The Czech contribution to this year’s Eurovision Song Contest is by a band with the not-so-Czech-sounding name Lake Malawi. I saw lots of things in their video, as far as I followed it, except anything from Malawi, lake or otherwise. I guess it’s just a name … Wikip.: “the band’s name, is inspired by the song “Calgary” by [a band named – D.S.] Bon Iver, from their 2011 … album”. And then? I go and check. A German website has more: singer Černý was inspired by the line “So it’s storming on the lake” from “Calgary”, and Lake Malawi was chosen because “it sounds like a far-off romantic place” (my trans.). That’s got to be the reasoning of a Eurovisionary!
Just when I become too proud of my music collection (which is amazingly diverse and, well, just amazing!) and of my increasing knowledge of music, especially African music, I am humbled by a new discovery. Now, that’s a misnomer, because as a rule I have discovered that music in question just as much as Livingstone discovered the Falls that he had the nerve to name after an English queen who had never, nor would ever, set eyes on them. They, the Falls and Makame’s music had – always – already been there. A known fact as there can be one.
Back in Jo’burg, a town that is so rich in music, and a town that seems to have decided to accomodate me as best as she can, especially with music events. This time it was only a few hours after my touch down that Constitution Hill opened its gates for the music festival that accompanies the Human Rights Day activities here. I admire the fact that 21 March is celebrated here, a day that hardly anyone I know in Europe is even aware of, or would care about.
The greats are leaving us. Just a few days after Tuku, another famous African musician left us, the Kenyan Ayub Ogada. I don’t know how often I have played his most popular song “Kothbiro”with people everywhere, kids and grown-ups alike.
On January 23 this year, I was reminded of how on this day a year earlier the great South African musician Hugh Masekela had passed on. I was there, last year, and went to the musical memorial in Soweto a few days after Bra Hugh’s passing. It was there that I saw Tuku live for the second time. Now on this 23 January, I went home from work listening in my car to “Tapera”, the last piece Bra Hugh and Tuku produced together. At home, I made some tea, sat down, opened my phone and a friend had texted me. Tuku had died. On the same day as Bra Hugh.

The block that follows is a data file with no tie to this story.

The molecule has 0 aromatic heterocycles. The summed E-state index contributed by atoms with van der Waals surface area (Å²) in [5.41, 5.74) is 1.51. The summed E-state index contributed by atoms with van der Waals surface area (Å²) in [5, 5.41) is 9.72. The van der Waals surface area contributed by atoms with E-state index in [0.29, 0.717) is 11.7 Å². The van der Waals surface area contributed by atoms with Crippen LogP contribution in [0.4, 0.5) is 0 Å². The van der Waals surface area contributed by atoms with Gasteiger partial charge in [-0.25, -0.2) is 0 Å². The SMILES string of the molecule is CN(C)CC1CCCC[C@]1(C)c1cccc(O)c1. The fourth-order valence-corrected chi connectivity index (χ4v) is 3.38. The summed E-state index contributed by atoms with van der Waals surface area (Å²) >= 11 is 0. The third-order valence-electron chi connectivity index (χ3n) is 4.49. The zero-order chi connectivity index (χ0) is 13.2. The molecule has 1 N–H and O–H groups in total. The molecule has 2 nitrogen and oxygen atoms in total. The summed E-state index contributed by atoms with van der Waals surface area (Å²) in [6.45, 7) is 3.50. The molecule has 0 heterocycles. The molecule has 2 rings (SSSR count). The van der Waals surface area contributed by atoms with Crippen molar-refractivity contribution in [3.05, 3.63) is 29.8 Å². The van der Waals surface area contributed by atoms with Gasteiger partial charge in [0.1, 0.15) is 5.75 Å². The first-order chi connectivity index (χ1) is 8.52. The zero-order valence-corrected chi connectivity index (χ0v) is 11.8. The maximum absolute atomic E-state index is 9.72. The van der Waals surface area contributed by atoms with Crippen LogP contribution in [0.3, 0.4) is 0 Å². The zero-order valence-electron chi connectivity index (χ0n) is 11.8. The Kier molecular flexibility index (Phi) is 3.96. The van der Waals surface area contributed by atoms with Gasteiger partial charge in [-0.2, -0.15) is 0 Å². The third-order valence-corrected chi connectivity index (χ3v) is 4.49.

Thursday is market day in Keyafer, and what a relief! It is a much more natural environment than is the encounter of tourists and the Mursi in the few villages where they meet. Keyafer market is lively, colourful and very natural, and a great opportunity to see openly tribal folk interact with town’s people and so on. I loved walking around, buying a few things, and eventually I pulled out my mbira and had a lot of fun with a bunch of kids.
Ethiopia’s Southern Nations, Nationalities, and Peoples’ Region along with the area around Lake Turkana in northern Keny arguably is one of the candidates for the cradle of humankind, as some major discoveries that have been made here suggest. Since it is also a region with an incredible diversity in tribal cultures, it has been referred to as a (live) museum of human cultures. I found traveling here truly exciting, though not free from major challenges. I don’t mean the usual challenges of logistics, food and health or such like, even though they are more pronounced here. Rather, traveling here has exposed me to significant questions concerning the role of tourism, and tourist-tribe members interaction in a region where ritual infanticide and the ritual whipping of women is practiced. I have written about this in a separate post. So here’s a first glance only.
After some hiccups at Chirundu border, where two Zimbabwean officers were having themselves a time threatening Chimz because (unbeknownst to us) she had overstayed her visa, we made it to Siavonga, and to Herman the German’s Sandy Beach Lodge. You may have read about it before, and this time Thomas’ house was almost completely finished, and we could stay there for a few days.
Imagine a huge, beautiful garden, with lakes, amidst low rolling hills and some higher and rockier mountains lining the horizon – welcome to the Cradle of Humankind! Many of the earliest superlative superlative human fossils have been found here, and what a better place than this to create Nirox Sculpture Park along with a residence for artists. Well, you’d have to open it for concerts and mini-festivals, and they did for the Root Music Concert this past Sunday …
It must have been in 2007 when I first heard of the Fête de la musique, in my then hometown Greifswald. Since it traditionally takes place on 21 June, this is the longest day in the northern hemisphere – quite noticeably so down north in Greifswald. Now in Johannesburg things are different. For one, the FdlM was on 9 June, and of course here days are a bit shorter now, and especially the nights are chillingly cold. After all, we’re 1.700 m above sea level. Thus it makes a lot of sense to have the FdlM during the day, ending rather early at around 9 pm or so (we didn’t stay that long). Newtown Junction, the venue is quite a good choice with a layout that allows for 6 stages and is in a safe area of town. Although the line-up may have lacked big big names, there were some really interesting acts among the performances. My choice of pics gives you an idea.